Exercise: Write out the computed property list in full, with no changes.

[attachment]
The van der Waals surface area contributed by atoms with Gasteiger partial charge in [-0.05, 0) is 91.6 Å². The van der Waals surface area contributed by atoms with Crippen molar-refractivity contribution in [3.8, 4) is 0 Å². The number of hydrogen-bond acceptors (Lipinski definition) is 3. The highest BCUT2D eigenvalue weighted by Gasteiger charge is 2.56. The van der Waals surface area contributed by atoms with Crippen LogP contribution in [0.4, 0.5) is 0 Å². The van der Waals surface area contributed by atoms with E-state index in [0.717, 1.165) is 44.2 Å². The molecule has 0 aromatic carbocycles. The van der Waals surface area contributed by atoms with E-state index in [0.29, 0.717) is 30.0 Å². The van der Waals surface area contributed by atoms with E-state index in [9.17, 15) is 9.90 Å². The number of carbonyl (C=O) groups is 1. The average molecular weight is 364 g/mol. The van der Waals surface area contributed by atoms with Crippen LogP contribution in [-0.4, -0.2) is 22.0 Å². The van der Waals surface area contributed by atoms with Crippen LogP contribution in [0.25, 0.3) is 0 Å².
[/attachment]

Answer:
The van der Waals surface area contributed by atoms with Gasteiger partial charge in [-0.05, 0) is 91.6 Å². The van der Waals surface area contributed by atoms with Crippen molar-refractivity contribution in [3.8, 4) is 0 Å². The number of hydrogen-bond acceptors (Lipinski definition) is 3. The highest BCUT2D eigenvalue weighted by Gasteiger charge is 2.56. The van der Waals surface area contributed by atoms with Crippen LogP contribution in [0.4, 0.5) is 0 Å². The van der Waals surface area contributed by atoms with E-state index in [0.717, 1.165) is 44.2 Å². The molecule has 0 aromatic carbocycles. The van der Waals surface area contributed by atoms with E-state index in [0.29, 0.717) is 30.0 Å². The van der Waals surface area contributed by atoms with E-state index in [9.17, 15) is 9.90 Å². The number of carbonyl (C=O) groups is 1. The average molecular weight is 364 g/mol. The van der Waals surface area contributed by atoms with Crippen LogP contribution in [-0.4, -0.2) is 22.0 Å². The van der Waals surface area contributed by atoms with Crippen LogP contribution in [0.25, 0.3) is 0 Å².